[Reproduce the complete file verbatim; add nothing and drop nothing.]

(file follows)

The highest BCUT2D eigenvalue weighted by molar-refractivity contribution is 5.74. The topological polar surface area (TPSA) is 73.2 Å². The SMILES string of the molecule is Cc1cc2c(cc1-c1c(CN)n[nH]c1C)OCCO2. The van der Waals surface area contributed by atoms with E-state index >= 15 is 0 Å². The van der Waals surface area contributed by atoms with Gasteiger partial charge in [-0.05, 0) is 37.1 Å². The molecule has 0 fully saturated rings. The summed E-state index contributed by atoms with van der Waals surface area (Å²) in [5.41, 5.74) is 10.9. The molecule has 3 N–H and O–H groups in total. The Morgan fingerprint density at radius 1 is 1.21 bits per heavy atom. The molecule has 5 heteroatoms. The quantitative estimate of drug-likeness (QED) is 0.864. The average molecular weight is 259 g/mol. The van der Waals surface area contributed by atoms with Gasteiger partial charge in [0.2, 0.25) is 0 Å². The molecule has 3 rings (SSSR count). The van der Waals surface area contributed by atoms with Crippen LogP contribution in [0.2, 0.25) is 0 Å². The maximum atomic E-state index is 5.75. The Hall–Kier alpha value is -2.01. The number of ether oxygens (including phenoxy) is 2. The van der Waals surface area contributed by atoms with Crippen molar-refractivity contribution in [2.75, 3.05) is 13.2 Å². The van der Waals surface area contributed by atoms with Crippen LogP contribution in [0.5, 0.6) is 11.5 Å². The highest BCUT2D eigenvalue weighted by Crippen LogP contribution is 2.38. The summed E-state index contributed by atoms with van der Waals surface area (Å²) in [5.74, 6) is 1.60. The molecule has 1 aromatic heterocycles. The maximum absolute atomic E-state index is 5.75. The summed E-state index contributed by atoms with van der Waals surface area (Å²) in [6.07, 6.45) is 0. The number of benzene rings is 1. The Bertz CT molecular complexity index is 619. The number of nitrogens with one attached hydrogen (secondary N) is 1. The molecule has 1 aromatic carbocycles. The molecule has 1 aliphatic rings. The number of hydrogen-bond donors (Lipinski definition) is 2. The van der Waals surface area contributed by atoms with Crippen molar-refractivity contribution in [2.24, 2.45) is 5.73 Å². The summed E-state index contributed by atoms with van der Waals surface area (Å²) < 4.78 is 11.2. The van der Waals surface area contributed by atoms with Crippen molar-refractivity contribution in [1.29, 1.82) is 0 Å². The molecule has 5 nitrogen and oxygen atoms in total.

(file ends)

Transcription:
The highest BCUT2D eigenvalue weighted by molar-refractivity contribution is 5.74. The topological polar surface area (TPSA) is 73.2 Å². The SMILES string of the molecule is Cc1cc2c(cc1-c1c(CN)n[nH]c1C)OCCO2. The van der Waals surface area contributed by atoms with E-state index >= 15 is 0 Å². The van der Waals surface area contributed by atoms with Gasteiger partial charge in [-0.05, 0) is 37.1 Å². The molecule has 0 fully saturated rings. The summed E-state index contributed by atoms with van der Waals surface area (Å²) in [5.41, 5.74) is 10.9. The molecule has 3 N–H and O–H groups in total. The Morgan fingerprint density at radius 1 is 1.21 bits per heavy atom. The molecule has 5 heteroatoms. The quantitative estimate of drug-likeness (QED) is 0.864. The average molecular weight is 259 g/mol. The van der Waals surface area contributed by atoms with Gasteiger partial charge in [0.2, 0.25) is 0 Å². The molecule has 3 rings (SSSR count). The van der Waals surface area contributed by atoms with Crippen LogP contribution in [0.2, 0.25) is 0 Å². The maximum atomic E-state index is 5.75. The Hall–Kier alpha value is -2.01. The number of ether oxygens (including phenoxy) is 2. The van der Waals surface area contributed by atoms with Crippen molar-refractivity contribution in [2.75, 3.05) is 13.2 Å². The van der Waals surface area contributed by atoms with Crippen LogP contribution in [0.5, 0.6) is 11.5 Å². The highest BCUT2D eigenvalue weighted by Crippen LogP contribution is 2.38. The summed E-state index contributed by atoms with van der Waals surface area (Å²) in [5.74, 6) is 1.60. The molecule has 1 aromatic heterocycles. The maximum absolute atomic E-state index is 5.75. The summed E-state index contributed by atoms with van der Waals surface area (Å²) in [6.07, 6.45) is 0. The number of benzene rings is 1. The Bertz CT molecular complexity index is 619. The number of nitrogens with one attached hydrogen (secondary N) is 1. The molecule has 1 aromatic carbocycles. The molecule has 1 aliphatic rings. The number of hydrogen-bond donors (Lipinski definition) is 2. The van der Waals surface area contributed by atoms with Crippen molar-refractivity contribution in [2.24, 2.45) is 5.73 Å². The summed E-state index contributed by atoms with van der Waals surface area (Å²) < 4.78 is 11.2. The van der Waals surface area contributed by atoms with Crippen molar-refractivity contribution in [1.29, 1.82) is 0 Å². The molecule has 5 nitrogen and oxygen atoms in total.